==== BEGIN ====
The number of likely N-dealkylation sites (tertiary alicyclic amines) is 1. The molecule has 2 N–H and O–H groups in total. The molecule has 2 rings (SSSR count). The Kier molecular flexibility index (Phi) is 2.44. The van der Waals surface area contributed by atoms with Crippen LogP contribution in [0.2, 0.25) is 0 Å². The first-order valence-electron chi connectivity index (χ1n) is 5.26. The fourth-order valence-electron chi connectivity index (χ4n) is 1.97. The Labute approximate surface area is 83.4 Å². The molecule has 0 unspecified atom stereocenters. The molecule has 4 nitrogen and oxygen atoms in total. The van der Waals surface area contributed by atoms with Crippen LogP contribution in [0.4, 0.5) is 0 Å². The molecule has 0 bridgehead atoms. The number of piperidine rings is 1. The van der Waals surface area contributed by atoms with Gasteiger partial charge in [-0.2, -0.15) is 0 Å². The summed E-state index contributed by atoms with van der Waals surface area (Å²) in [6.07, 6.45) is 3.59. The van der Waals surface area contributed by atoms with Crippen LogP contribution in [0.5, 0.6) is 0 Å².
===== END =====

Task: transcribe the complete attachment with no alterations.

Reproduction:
The number of likely N-dealkylation sites (tertiary alicyclic amines) is 1. The molecule has 2 N–H and O–H groups in total. The molecule has 2 rings (SSSR count). The Kier molecular flexibility index (Phi) is 2.44. The van der Waals surface area contributed by atoms with Crippen LogP contribution in [0.2, 0.25) is 0 Å². The first-order valence-electron chi connectivity index (χ1n) is 5.26. The fourth-order valence-electron chi connectivity index (χ4n) is 1.97. The Labute approximate surface area is 83.4 Å². The molecule has 0 unspecified atom stereocenters. The molecule has 4 nitrogen and oxygen atoms in total. The van der Waals surface area contributed by atoms with Crippen LogP contribution in [0.4, 0.5) is 0 Å². The molecule has 0 bridgehead atoms. The number of piperidine rings is 1. The van der Waals surface area contributed by atoms with Gasteiger partial charge in [-0.2, -0.15) is 0 Å². The summed E-state index contributed by atoms with van der Waals surface area (Å²) in [6.07, 6.45) is 3.59. The van der Waals surface area contributed by atoms with Crippen LogP contribution in [0.5, 0.6) is 0 Å².